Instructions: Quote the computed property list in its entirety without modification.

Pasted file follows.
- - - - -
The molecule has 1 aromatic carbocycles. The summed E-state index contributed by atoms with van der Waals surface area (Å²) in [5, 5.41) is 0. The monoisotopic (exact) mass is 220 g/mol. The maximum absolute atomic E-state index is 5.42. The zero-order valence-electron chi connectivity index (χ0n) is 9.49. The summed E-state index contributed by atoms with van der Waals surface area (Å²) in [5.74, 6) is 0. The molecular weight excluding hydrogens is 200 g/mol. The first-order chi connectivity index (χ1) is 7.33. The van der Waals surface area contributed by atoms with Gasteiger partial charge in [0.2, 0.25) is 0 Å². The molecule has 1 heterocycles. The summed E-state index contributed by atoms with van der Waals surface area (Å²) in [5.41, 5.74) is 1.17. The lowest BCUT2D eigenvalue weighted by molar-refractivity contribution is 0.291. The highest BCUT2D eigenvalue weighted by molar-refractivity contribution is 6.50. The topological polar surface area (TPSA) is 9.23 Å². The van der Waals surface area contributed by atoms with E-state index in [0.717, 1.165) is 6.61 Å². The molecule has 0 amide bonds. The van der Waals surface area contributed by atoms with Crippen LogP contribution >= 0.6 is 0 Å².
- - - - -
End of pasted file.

The molecule has 1 aromatic carbocycles. The summed E-state index contributed by atoms with van der Waals surface area (Å²) in [5, 5.41) is 0. The monoisotopic (exact) mass is 220 g/mol. The maximum absolute atomic E-state index is 5.42. The zero-order valence-electron chi connectivity index (χ0n) is 9.49. The summed E-state index contributed by atoms with van der Waals surface area (Å²) in [5.74, 6) is 0. The molecular weight excluding hydrogens is 200 g/mol. The first-order chi connectivity index (χ1) is 7.33. The van der Waals surface area contributed by atoms with Gasteiger partial charge in [0.2, 0.25) is 0 Å². The molecule has 1 heterocycles. The summed E-state index contributed by atoms with van der Waals surface area (Å²) in [5.41, 5.74) is 1.17. The lowest BCUT2D eigenvalue weighted by molar-refractivity contribution is 0.291. The highest BCUT2D eigenvalue weighted by molar-refractivity contribution is 6.50. The topological polar surface area (TPSA) is 9.23 Å². The van der Waals surface area contributed by atoms with E-state index in [0.717, 1.165) is 6.61 Å². The molecule has 0 amide bonds. The van der Waals surface area contributed by atoms with Crippen LogP contribution >= 0.6 is 0 Å².